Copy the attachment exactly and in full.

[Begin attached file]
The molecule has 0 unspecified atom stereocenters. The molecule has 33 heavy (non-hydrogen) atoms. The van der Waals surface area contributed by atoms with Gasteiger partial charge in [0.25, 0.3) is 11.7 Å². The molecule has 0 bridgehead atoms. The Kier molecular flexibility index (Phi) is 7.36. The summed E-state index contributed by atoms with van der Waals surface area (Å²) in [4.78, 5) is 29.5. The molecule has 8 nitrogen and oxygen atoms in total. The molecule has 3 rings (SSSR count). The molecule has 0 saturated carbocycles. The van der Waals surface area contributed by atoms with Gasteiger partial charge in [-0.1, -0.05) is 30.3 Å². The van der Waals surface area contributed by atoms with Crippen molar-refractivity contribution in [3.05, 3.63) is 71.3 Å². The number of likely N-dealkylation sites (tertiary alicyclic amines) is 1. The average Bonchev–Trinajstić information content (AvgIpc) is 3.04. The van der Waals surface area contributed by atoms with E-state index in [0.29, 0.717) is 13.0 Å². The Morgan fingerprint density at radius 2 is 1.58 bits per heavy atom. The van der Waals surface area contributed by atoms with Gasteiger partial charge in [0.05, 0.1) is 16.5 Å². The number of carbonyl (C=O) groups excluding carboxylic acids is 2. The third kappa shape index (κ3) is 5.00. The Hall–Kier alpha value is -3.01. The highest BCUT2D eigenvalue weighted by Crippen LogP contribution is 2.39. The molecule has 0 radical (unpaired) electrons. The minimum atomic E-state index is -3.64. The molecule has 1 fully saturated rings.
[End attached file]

The molecule has 0 unspecified atom stereocenters. The molecule has 33 heavy (non-hydrogen) atoms. The van der Waals surface area contributed by atoms with Gasteiger partial charge in [0.25, 0.3) is 11.7 Å². The molecule has 0 bridgehead atoms. The Kier molecular flexibility index (Phi) is 7.36. The summed E-state index contributed by atoms with van der Waals surface area (Å²) in [4.78, 5) is 29.5. The molecule has 8 nitrogen and oxygen atoms in total. The molecule has 3 rings (SSSR count). The molecule has 0 saturated carbocycles. The van der Waals surface area contributed by atoms with Gasteiger partial charge in [-0.1, -0.05) is 30.3 Å². The van der Waals surface area contributed by atoms with Crippen molar-refractivity contribution in [3.05, 3.63) is 71.3 Å². The number of likely N-dealkylation sites (tertiary alicyclic amines) is 1. The average Bonchev–Trinajstić information content (AvgIpc) is 3.04. The van der Waals surface area contributed by atoms with E-state index in [0.29, 0.717) is 13.0 Å². The Morgan fingerprint density at radius 2 is 1.58 bits per heavy atom. The van der Waals surface area contributed by atoms with Gasteiger partial charge in [0.05, 0.1) is 16.5 Å². The number of carbonyl (C=O) groups excluding carboxylic acids is 2. The third kappa shape index (κ3) is 5.00. The Hall–Kier alpha value is -3.01. The highest BCUT2D eigenvalue weighted by Crippen LogP contribution is 2.39. The molecule has 0 radical (unpaired) electrons. The minimum atomic E-state index is -3.64. The molecule has 1 fully saturated rings.